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Portrait of a Young Woman



Nikolaos Kounelakis (1829-1869)
Portrait of a Young Woman
oil on canvas
AGLC 3 @ A.G Leventis Gallery

From the mid-19th century, portraiture was a popular genre in Modern Greek painting. Portraits – of scholars and members of the Court, captains and warriors, islanders and members of the new bourgeoisie – provide a panorama of a society that was evolving in the newly liberated Greece.

Amongst the examples of early Greek portraiture in the A. G. Leventis Foundation Collection, special mention should be made of the small-scale, dark-toned oil painting Seated Noblewoman by Andreas Kriezis, an artist from the island of Hydra, as well as the Portrait of an Elderly Woman by Dionysios Kallivokas, with its evident Italian academic influence.

Glowing, elaborate portraits produced by artists who pursued successful careers outside Greece reflect an idealised, refined beauty, with an emphasis on detail and a crystal-clear lucidity. Extraordinary examples of a harmonious visual purity are the Portrait of a Young Lady – a work of outstanding sensitivity and Neoclassical draughtsmanship – by Nikolaos Kounelakis, who studied in St Petersburg and eventually moved to Florence, and the Portrait of a Young Nobleman by Aristeidis Oikonomou, who was born and worked in Vienna.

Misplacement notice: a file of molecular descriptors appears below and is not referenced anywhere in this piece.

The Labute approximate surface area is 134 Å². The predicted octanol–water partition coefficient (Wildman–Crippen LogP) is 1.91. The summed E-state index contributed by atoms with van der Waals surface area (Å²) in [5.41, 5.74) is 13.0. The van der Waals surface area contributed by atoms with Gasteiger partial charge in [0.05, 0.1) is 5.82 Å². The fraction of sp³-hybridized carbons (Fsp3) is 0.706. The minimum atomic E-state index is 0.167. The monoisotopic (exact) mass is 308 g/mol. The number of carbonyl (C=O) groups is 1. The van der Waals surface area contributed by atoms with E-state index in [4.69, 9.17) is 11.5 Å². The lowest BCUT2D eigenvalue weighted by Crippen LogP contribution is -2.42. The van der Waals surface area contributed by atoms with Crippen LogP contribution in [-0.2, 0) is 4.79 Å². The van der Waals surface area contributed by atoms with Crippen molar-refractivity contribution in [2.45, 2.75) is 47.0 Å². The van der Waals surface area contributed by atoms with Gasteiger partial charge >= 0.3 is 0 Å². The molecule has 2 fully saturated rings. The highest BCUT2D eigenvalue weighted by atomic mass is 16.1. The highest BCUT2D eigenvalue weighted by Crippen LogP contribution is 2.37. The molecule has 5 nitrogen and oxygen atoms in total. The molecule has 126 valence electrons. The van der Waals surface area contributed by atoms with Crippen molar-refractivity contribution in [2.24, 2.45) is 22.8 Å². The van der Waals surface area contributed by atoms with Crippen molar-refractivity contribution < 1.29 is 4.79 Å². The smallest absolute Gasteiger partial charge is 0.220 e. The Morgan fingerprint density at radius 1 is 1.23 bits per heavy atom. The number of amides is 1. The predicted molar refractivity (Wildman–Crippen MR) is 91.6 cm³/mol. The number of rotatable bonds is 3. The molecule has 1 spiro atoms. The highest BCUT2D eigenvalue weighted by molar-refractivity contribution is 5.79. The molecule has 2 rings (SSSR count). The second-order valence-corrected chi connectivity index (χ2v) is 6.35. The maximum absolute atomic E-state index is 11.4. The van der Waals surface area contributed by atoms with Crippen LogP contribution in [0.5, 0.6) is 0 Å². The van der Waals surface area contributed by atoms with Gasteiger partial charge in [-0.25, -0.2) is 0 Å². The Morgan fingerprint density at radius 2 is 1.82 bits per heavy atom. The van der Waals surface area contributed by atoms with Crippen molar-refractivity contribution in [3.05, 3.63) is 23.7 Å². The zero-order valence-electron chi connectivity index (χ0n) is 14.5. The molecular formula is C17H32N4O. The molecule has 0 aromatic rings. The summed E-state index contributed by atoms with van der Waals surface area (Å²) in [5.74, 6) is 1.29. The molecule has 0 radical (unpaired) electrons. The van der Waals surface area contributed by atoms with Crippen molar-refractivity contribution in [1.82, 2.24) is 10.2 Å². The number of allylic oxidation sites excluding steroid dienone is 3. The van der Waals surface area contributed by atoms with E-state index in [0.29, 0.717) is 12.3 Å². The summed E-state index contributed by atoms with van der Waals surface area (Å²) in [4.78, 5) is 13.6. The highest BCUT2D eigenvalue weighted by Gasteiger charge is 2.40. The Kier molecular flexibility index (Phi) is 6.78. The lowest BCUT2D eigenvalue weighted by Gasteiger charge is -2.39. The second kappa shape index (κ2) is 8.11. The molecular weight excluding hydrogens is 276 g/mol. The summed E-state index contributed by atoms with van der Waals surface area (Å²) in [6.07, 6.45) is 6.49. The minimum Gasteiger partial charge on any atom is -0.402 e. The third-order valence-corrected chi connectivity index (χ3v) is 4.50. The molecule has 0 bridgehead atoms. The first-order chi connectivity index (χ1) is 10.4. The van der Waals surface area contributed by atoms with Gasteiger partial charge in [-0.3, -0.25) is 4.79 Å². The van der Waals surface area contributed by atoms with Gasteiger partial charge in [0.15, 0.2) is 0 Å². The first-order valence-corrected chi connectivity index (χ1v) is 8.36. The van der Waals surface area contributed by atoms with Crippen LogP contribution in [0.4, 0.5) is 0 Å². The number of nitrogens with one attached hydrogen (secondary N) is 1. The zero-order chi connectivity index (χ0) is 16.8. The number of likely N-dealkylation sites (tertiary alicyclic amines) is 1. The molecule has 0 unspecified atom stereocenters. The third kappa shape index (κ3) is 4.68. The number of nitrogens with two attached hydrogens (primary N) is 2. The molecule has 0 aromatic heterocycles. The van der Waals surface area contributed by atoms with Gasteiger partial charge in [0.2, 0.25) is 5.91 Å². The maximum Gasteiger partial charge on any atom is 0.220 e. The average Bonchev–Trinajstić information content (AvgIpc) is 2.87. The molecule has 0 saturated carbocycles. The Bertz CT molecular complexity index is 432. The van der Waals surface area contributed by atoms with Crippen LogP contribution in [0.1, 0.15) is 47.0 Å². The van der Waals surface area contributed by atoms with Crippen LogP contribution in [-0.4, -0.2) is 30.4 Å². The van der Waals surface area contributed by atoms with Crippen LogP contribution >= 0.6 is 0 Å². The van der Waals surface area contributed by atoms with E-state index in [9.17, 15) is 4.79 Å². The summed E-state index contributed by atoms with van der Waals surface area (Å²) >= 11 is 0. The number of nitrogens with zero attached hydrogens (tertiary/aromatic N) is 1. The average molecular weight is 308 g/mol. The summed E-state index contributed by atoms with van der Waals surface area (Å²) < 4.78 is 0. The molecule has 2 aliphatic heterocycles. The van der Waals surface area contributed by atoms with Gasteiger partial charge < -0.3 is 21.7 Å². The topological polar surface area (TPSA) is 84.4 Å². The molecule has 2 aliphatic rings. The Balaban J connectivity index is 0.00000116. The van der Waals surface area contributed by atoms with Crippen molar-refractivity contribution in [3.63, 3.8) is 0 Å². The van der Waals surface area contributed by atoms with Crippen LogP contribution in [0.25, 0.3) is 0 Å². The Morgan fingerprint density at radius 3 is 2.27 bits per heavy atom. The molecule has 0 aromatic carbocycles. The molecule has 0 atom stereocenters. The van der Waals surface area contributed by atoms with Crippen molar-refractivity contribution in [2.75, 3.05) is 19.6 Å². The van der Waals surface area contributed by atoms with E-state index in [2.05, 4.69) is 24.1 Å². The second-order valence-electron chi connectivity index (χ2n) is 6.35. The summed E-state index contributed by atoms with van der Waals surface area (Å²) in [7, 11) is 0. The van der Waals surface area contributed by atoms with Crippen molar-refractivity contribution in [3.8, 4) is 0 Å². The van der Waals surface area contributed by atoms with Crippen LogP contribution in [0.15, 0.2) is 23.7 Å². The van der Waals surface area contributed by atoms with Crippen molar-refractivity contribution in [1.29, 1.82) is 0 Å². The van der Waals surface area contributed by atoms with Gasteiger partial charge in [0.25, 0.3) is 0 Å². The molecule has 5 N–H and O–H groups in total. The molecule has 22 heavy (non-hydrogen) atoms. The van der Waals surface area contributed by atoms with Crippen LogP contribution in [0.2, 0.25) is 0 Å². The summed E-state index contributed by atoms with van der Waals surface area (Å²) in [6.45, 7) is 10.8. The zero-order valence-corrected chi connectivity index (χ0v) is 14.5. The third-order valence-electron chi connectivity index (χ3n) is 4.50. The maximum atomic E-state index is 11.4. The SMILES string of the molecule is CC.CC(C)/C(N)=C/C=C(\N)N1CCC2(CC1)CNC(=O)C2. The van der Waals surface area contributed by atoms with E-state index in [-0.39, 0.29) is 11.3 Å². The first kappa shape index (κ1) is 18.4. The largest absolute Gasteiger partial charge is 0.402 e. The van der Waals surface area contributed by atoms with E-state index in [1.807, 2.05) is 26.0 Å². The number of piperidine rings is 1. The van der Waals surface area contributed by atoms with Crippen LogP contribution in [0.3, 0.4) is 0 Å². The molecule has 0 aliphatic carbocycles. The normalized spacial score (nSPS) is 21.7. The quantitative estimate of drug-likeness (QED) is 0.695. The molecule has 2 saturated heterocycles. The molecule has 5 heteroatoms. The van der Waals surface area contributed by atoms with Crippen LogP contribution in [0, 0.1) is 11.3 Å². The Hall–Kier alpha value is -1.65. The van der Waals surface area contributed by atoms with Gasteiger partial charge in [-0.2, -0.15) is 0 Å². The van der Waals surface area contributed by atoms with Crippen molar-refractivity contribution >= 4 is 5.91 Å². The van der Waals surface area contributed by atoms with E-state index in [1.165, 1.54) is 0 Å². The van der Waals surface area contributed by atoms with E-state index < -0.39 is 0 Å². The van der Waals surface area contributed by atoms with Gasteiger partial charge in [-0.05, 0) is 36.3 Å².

From the significant 19th-century works in the Collection, the Portrait of a Noblewoman from an Island by Tyrolean artist Francesco Pige displays his characteristic immediacy of expression and Neoclassical style, as well as striking details in the elaborate costume – featuring silk, embroidery, transparent lace – and ornamental objects (flowers, steles, reliefs), which unfold with a lightness of touch often with some landscape, archaeological monuments or island in the background.

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About the artist

He and his family sought refuge from Turkish persecution in Odessa and later in St Petersburg, where he enrolled at the Academy of FineArts. In 1857 he travelled to Rome and Venice, where he familiarised himself with Renaissance art. He settled in Florence, where he worked successfully until 1867, as testified by his self-portrait in the Uffizi Gallery. Another work of his is in the Museo Civico in Padua. Ill with tuberculosis, he went to Egypt via Athens. In 1878, his mother-in-law, Euphemia Kampani, donated his works to the Athens School of FineArts Gallery. His painting comprised portraits, and biblical and mythological scenes, in which the influences of the Italian Renaissance and French Neoclassicism are evident.

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